Tuesday, July 30, 2013

What we say

My friend posted this on Facebook: http://hopeave.wordpress.com/2013/07/29/how-to-talk-to-your-daughter-about-her-body/ Go read it and then come back.

Did you read it?

So my first instinct was, "YEAH! Right on!"

But then I thought about it a little more.

Yes, it's important to tell our daughters (and our sons) that they're strong and smart. It's important to encourage them to be active for the sake of being active and healthy, not for vanity. It's important to encourage them to try new things, but not to force them to do things they hate. Those things are all far more important than outward appearance.

But the truth of the matter is, we all do have an outward appearance. Ignoring it won't make it go away, and it won't instill more self-confidence. You can't just wish it away. And while I want my children, both my daughter AND my son, to know that health and strength and kindness are far more important than outward beauty, I also want them to look in the mirror and like what they see.

So I tell my daughter that her hair is beautiful. And I tell my son that his smile is amazing. And I tell them both that they have lovely eyes. And I ALSO tell them that they're strong, and smart, and kind, and loving. And I ALSO tell them when they're being mean, and when they're making bad choices, and when they're acting beneath their maturity level, because part of a positive self-image is being able to see oneself in a realistic light. Their appearance is not their self-worth, but it is part of their self-identity. It's not invisible just because we don't talk about it.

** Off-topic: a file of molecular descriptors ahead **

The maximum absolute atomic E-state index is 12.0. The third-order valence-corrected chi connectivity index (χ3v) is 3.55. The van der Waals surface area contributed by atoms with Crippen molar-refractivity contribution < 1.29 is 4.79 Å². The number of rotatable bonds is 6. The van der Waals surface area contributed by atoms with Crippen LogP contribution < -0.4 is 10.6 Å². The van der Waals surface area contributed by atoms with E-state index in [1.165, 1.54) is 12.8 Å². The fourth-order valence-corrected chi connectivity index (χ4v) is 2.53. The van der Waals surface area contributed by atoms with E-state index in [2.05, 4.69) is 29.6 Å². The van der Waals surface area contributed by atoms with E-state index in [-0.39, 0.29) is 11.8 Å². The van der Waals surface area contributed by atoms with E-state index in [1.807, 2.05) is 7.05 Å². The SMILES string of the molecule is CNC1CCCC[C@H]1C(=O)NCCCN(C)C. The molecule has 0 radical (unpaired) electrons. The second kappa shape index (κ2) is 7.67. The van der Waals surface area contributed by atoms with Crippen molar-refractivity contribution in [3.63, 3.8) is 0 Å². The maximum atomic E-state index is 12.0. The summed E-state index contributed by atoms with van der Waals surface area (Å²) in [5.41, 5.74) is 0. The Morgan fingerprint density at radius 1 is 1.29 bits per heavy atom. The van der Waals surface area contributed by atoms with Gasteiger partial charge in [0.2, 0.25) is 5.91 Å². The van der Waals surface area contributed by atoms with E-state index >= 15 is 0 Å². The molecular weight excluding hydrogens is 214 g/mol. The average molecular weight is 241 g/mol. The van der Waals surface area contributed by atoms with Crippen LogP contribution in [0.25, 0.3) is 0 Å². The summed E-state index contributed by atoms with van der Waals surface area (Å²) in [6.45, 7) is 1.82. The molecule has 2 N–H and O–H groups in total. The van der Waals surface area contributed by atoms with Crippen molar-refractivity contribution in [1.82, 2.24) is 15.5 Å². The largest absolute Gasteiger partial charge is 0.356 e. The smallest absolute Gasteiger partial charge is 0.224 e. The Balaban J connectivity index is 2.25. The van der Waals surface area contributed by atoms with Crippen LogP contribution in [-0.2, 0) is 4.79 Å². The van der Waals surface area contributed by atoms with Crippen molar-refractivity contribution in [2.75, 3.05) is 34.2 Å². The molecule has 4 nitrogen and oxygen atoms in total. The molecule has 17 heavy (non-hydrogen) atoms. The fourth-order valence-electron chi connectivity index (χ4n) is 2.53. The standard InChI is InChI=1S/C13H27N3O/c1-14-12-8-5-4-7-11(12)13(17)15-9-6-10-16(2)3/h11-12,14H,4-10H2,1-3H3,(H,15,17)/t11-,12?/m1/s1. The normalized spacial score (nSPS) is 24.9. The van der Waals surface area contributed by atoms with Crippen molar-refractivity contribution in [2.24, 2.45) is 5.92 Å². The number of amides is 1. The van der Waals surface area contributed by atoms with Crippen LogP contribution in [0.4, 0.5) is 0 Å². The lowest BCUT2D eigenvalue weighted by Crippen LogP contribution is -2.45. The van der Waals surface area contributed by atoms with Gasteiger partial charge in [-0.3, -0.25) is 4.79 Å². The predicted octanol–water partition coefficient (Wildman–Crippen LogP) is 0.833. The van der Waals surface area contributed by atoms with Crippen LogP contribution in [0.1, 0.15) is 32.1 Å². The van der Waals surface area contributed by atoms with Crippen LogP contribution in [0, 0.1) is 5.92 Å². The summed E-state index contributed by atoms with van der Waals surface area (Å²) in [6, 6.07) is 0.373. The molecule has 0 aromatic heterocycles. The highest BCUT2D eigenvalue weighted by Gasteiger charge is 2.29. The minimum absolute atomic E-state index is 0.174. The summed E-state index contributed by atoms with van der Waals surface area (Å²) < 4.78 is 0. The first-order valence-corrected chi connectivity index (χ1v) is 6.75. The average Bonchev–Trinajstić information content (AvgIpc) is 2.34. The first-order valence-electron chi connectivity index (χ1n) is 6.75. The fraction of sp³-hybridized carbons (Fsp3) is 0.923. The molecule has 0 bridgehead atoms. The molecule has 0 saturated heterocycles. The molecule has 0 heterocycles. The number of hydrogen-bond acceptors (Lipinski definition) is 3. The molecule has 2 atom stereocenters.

You can't just ignore an entire aspect of a human being and expect it to go away. Our children have faces and bodies, and there are beautiful aspects to those bodies that they need to appreciate. We don't get to pick and choose the things that we'll talk about and just assume that they'll have a positive self-image if we don't ever say anything about what they look like -- that's not how it works. Because OTHER PEOPLE are going to say things about what they look like, and what other people look like. Good and bad. Every single day. So we can't ignore it. But we can show them how to appreciate what they have, how to love themselves on the inside AND the outside.

4 comments:

  1. This is a proud sister moment! Love you, Amy! You are a beautiful way with words and you have beautiful eyes, too. :-) xxxoooxxx

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  2. Yes! I Love This! I was really bothered by that article. It sounded just like that dumb idea that people used to have where they pretended that if they didn't talk about sex, their daughters would stay virgins forever.

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  3. Right on, Ames. Denying that image/physical appearance matters won't make it true. Tell me my hair is pretty!

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